References: Journal of the Association of Official Analytical Chemists 8, 4(1924); 8, 471(1925); 56, 949(1975); this study to be published in J.AOAC.

Ether Extraction Method for Fat in Raw Milk


  1. Flask.  A Mojonnier style ether extraction flask with a volume of 22+1 mL in the lower bulb plus neck at the bottom of the flask.  The flask should have a smooth and round opening at the top that will seal when closed with a cork.

  2. Weighing dishes. Metal (8.5 to 9.5 cm diameter and 4.5 to 5.5 cm tall) or 70mm x 50mm glass crystallizing dishes or 250 mL glass beakers.

  3. Calibration weights. Class S standard calibration weights to verify balance accuracy within weight ranges to be used for weighing flask (empty flask and flask plus sample) and weighing dish (empty dish and dish plus fat).

  4. Analytical balance.  Readability to nearest 0.0001 g.  Accuracy on verification within 0.0002 g, checked periodically and whenever the balance is moved or cleaned.  A record should be kept of balance-calibration checks.

  5. Dessicator.  Room temperature for cooling weighing dishes after preliminary and final drying.  Should contain coarse desiccant (mesh size 6-16) that contains a minimum of fine particles and that changes color when moisture is adsorbed.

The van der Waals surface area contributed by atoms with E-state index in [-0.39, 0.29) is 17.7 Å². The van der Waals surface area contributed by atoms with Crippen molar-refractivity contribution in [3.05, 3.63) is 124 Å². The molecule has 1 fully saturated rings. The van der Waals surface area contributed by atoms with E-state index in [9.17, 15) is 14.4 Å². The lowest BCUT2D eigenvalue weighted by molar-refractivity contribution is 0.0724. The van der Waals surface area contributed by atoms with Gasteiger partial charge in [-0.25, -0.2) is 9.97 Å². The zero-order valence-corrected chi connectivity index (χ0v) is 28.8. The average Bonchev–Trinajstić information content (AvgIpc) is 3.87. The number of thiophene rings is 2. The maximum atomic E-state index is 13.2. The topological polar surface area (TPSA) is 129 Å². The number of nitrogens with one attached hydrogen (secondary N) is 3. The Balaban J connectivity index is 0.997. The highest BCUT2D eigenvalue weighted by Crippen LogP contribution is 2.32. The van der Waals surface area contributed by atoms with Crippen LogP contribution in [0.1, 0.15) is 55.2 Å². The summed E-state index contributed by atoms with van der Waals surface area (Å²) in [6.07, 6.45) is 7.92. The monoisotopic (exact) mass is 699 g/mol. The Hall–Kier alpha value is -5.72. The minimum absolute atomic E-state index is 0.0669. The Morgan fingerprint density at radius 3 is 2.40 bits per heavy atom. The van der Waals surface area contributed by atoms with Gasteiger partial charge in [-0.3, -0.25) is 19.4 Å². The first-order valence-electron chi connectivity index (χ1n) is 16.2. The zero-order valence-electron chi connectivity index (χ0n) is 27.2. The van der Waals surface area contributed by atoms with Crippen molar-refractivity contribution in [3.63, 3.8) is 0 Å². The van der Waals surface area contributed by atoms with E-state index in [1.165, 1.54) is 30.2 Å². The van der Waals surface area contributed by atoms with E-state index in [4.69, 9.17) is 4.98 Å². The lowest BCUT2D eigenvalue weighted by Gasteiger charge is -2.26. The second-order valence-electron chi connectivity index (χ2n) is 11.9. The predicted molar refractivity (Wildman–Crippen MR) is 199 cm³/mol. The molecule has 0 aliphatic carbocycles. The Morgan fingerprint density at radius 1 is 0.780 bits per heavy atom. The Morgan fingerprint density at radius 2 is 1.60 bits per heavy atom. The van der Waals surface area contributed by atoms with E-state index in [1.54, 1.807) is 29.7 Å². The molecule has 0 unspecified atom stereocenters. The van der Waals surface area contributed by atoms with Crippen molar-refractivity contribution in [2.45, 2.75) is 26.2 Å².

6. Tongs.  For handling weighing dishes

  7. Hot plate (steam bath or other heating device).  For evaporation of ether at 100oC or less. 

  8. Corks.  High-quality natural cork stoppers for flasks.  Soaking corks in water for several hours will give a better seal.

  9. Vacuum or forced air oven.  Vacuum oven capable of maintaining a temperature of 70-75oC at greater than 50.8 cm (20 inches) of vacuum for at least 7 minutes or a forced air oven maintained at a temperature of 100+1oC.

  10. Water bath for tempering milk samples prior to weighing.  Provided with thermometer and device to maintain milk temperature of 38+1oC.


  1. Ethyl ether.  ACS grade, peroxide free, should leave no residue on evaporation.

  2. Petroleum ether.  ACS grade, boiling range 30-60oC, should leave no residue on evaporation.

  3. Ammonium hydroxide.  Concentrated, ACS grade, sp. gr. 0.9.

  4. Ethyl alcohol.  95%, no residue on evaporation.

  5. Distilled water.  Free of oil and mineral residue.

  6. Phenolphthalein indicator.  0.5% (weight/volume) in ethanol.


  1. Sample preparation.  Prepare by tempering milk to 38oC and weigh about 10 g of milk (to the nearest 0.0001 g) directly into a clean and dry sample flask.

  2. Weighing dish preparation.  Number the clean weighing  dishes and predry under the same conditions as those that will be used for the final drying after the fat extraction.  Be sure that all surfaces where weighing dishes will be placed (ie., hot plate, desiccator, ect.) are clean and free of particles.  At the end of oven drying, place the pans in a room temperature desiccator and cool to room temperature.  Weigh the dishes to the nearest 0.0001 g and record weights.  (This should be done on the same day as fat extraction.)  Check balance zero after weighing each pan.  Once pans have been weighed, protect them from contamination with extraneous matter.